Remember, if you have acne-prone or sensitive skin, certain mineral sunscreen ingredients, like zinc oxide, may help soothe the skin. Chemical sunscreens, on the other hand, may irritate sensitive skin, which can contribute to breakouts. 

What is SPF?

SPF (sun protection factor) is a number that measures a sunscreen’s ability to prevent UVB rays from damaging the skin. The number is based on how quickly redness forms on sunscreen-protected skin compared to unprotected skin. Although sunscreens with an SPF of 15 protect fairly well against UVB, the American Academy of Dermatology recommends choosing a broad-spectrum sunscreen with SPF of 30 or higher. Broad-spectrum sunscreen protects against UVA and UVB rays. If you’re swimming or sweating, be sure to go with water-resistant sunscreen.

UV radiation and the skin

What exactly are UVA and UVB rays? The sun’s UV (ultraviolet) light rays are classified into UVA, a longer wavelength, and UVB, which is shorter. Sunscreens that protect you from UVA and UVB rays are called broad spectrum. Let’s break it down:

UVA

  • Contributes to photoaging (dark spots and wrinkling)

  • Contributes to the development of skin cancer

  • Penetrates clouds and glass  

  • Penetrates deeper into the skin compared to UVB

  • Contributes to tanning (remember, the only healthy tan is a sunless tan)

UVB

  • The main cause of redness and sunburn

  • Contributes to the development of skin cancer

  • Largely blocked by glass

Skin cream on young male with facial hair

How to apply sunscreen

Be it chemical or mineral, here’s how to correctly apply sunscreen:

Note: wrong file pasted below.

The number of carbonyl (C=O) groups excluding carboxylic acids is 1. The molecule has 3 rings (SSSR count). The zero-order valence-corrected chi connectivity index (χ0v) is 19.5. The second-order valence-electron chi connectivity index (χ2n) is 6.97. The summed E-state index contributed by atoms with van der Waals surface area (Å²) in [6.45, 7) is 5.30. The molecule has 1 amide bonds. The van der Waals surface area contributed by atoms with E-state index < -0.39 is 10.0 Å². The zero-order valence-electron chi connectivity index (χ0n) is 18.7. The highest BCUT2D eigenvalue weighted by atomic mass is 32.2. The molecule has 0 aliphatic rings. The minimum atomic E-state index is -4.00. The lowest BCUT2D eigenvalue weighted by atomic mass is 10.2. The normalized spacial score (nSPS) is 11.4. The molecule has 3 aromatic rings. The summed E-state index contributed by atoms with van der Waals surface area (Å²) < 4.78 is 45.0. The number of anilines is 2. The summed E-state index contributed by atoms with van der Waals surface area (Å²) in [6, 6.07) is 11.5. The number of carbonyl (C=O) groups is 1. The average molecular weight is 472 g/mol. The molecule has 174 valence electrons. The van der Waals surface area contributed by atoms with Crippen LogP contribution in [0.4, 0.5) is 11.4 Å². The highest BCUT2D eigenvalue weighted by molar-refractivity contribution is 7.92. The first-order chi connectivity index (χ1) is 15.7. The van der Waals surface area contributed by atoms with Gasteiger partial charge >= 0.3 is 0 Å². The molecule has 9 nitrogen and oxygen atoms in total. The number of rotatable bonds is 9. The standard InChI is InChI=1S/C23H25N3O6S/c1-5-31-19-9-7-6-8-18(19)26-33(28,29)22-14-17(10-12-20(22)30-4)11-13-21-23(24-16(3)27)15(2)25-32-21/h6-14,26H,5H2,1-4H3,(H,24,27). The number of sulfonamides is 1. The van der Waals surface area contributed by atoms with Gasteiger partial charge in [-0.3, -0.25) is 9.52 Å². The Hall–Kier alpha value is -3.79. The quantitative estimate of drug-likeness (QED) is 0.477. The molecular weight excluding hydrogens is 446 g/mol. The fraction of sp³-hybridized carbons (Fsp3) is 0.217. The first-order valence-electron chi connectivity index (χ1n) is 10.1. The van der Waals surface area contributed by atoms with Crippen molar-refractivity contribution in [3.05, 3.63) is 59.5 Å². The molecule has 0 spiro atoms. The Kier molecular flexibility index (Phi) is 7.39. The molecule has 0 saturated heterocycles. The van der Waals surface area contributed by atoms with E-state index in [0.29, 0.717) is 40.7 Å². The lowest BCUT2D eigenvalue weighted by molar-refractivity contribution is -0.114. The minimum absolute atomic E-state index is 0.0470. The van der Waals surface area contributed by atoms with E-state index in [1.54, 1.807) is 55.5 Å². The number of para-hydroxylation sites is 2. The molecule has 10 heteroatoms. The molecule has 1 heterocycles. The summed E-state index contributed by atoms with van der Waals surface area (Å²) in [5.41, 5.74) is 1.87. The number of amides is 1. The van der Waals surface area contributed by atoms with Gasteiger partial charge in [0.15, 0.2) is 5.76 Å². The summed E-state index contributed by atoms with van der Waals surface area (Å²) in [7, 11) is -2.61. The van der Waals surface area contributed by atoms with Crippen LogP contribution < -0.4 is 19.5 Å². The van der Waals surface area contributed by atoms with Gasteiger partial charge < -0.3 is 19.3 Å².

• Apply at least 15 minutes before sun exposure. 

  • Use about half a teaspoon for the face and neck.

  • Use at least one ounce (two tablespoons) for the body. 

  • Reapply every two hours or after swimming, sweating, or toweling off.

sunscreen11

How to layer sunscreen under makeup

Ever try to layer makeup on top of sunscreen, only to have it pill or flake off in annoying little white bits? It can be frustrating—but don’t let that put you off from daily sunscreen use! Instead, it may help to apply moisturizer before your sunscreen. Give each layer a few minutes to dry before putting on your makeup. This should give it enough grip so it won’t flake or pill.

Is it safe to use zinc oxide during pregnancy?

Even when you’re pregnant, you still need to use sunscreen. In general, pregnancy-safe sunscreens include broad-spectrum mineral sunscreen that protects against UVA and UVB rays and also protects you and your baby. Mineral sunscreens that use zinc oxide, titanium dioxide, or both sit on the skin’s surface rather than absorbing into the skin. They work by reflecting the sun’s rays from the body. 

Certain ingredients in chemical sunscreens, including avobenzone, oxybenzone, octocrylene, homosalate, octisalate, and octinoxate, were found in the bloodstream following application. The Food and Drug Administration recommends further testing to evaluate the ingredients’ safety and potential risks. As always, it is important to review everything with your OBGYN before using products with these or any other active ingredients if you’re pregnant or breastfeeding.